Web Storyboarding and Dynamic Site Maps

Like any art form, web development takes practice, skill, training, and focus. Wait a minute, you say. I’ve got a team for that and they really know what they’re doing? Don’t kid yourself. Even if you are engaged as a manager or investor, you are still engaged and you need to remain so.

But don’t worry; it’s actually pretty fun if you understand that web development is an iterative process. Like learning to play the piano, it requires repetition, patience, concentration, and a dedication to getting the details right. Practice makes perfect.

Look for ways to break the web project down into manageable chunks that can be completed within a four-month schedule. For me, four months is the magic number. Then work on each chunk one step at a time and move closer to a successful result.

The process can vary. In my work, though, I tend to focus on a few basic steps. The first step I call storyboarding. It’s similar to the concept of wireframing, but because I’m more visual I prefer to use the storyboarding.

In the film business, a storyboard is an illustration that visualizes how a scene should be shot. In web development, it means organizing the User-Interface elements – fields, buttons, descriptive text, and other elements – into common sense layouts. To save time, each layout should contain only the basic design elements so everyone involved can sense the logic.

Each layout should make sense. There should be a flow, preferably one that you can diagram. To understand the logic of a web site it helps to have a master diagram that shows how you get from point A to point B.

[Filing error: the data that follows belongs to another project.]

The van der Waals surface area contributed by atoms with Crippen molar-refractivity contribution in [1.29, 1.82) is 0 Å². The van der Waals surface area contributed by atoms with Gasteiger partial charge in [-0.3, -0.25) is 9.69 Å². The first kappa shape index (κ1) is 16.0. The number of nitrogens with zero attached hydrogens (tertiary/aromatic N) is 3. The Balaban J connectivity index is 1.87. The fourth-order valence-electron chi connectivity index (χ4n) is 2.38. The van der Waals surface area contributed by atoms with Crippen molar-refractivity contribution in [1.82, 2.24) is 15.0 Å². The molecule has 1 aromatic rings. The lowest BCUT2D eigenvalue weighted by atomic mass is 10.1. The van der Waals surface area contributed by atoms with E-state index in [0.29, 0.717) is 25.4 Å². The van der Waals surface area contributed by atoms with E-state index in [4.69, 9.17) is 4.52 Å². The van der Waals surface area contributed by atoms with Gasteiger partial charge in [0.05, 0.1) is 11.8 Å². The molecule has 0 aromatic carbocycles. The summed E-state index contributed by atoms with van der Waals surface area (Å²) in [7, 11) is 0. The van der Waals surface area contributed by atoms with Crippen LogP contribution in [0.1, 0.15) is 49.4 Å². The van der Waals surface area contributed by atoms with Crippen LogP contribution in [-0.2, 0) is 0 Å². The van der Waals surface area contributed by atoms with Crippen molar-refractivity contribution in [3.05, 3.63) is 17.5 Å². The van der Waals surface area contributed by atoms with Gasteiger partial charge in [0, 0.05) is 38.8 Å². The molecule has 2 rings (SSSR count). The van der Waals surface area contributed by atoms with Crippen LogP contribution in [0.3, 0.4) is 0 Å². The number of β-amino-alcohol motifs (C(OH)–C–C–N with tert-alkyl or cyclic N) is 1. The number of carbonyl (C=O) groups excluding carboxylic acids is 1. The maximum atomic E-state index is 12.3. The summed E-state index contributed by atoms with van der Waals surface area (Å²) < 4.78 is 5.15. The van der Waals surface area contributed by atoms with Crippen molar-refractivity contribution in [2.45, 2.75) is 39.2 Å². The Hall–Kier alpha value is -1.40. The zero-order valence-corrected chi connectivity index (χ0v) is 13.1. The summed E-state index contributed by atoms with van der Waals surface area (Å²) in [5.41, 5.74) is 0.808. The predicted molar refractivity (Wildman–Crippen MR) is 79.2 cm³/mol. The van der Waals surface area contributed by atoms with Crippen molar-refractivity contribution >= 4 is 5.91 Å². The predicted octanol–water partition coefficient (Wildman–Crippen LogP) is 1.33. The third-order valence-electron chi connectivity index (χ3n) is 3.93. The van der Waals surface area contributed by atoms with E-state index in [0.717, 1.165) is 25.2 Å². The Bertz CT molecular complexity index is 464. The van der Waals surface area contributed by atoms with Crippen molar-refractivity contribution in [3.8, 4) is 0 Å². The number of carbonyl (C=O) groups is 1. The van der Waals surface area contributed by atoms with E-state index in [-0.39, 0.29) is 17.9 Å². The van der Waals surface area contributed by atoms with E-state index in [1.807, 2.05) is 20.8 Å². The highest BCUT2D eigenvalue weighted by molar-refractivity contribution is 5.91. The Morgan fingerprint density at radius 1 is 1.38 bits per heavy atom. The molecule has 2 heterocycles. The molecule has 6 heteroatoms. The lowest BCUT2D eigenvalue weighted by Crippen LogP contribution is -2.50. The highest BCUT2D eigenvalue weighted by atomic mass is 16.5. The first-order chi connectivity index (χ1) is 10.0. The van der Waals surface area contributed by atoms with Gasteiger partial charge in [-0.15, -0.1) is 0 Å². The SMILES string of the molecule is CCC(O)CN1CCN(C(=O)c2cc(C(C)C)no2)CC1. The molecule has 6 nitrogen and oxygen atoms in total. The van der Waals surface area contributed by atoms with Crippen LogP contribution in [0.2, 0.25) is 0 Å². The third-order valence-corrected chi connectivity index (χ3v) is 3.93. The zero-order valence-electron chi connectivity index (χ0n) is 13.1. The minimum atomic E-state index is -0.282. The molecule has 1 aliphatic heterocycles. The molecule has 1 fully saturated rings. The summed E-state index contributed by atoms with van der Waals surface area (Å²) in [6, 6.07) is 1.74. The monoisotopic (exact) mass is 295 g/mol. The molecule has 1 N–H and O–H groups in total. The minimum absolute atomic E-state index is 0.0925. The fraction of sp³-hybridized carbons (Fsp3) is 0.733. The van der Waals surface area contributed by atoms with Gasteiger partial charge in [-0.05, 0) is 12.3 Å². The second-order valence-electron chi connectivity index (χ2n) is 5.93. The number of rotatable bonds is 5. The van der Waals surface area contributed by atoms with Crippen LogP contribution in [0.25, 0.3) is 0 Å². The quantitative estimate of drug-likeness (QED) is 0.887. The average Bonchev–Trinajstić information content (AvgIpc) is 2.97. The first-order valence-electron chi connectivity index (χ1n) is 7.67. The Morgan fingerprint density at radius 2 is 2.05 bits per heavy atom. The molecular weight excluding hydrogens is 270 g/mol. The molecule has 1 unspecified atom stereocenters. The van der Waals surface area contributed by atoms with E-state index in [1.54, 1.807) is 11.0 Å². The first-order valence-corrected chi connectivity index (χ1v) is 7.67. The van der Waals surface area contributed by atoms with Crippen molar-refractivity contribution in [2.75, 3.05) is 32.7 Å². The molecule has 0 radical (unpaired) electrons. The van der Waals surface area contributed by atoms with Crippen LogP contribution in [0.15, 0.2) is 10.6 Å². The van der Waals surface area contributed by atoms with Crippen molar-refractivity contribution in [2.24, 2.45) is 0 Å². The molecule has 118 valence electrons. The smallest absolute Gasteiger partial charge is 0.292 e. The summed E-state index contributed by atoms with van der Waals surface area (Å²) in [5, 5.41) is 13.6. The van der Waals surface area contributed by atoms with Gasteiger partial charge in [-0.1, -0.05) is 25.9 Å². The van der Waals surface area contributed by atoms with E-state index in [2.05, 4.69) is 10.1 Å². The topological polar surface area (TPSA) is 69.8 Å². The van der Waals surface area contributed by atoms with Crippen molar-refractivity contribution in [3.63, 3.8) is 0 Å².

To comprehend the logic of a site, you need a diagram that shows a bird-eye view of all the pages. This is usually a site map drawn as a flow chart, or what I call a dynamic site map. Most site maps that you see on web sites are static by nature: they tend to be hierarchical with the home page at the top if you’re reading down or the left if you’re reading right. When planning the web development, it should resemble a flow diagram so you can see how the pages are interconnected.

Building a site map and storyboarding the individual pages go hand in hand. It’s tempting to rush the process and gloss over the important details. Just remember that it’s much easier to spot and correct during this pre-coding phase than later when you are in the thick of it.

Expect revisions. This will be the first time that you can see how the web project is supposed to fit together. Streamline the user experience as much as possible. Ask yourself this: could a child navigate your site? If not, why? Just remember that if they get lost or frustrated, they will abandon your site and it will be very hard to get them back. And check the egos at the door.

Even the web development planning process is iterative and can be perfected. This is a dynamic medium that is always open to a better method.

Download Links

These completed layouts were used to code the pages and reflected many design revisions.

Screen #1 – Bank Landing Page Screen #2 – Web Site Estimator App

The actual landing page can be viewed here. The estimator page can be viewed here; you get to it by filling out the contact form on the landing page. Dynamic Site Map

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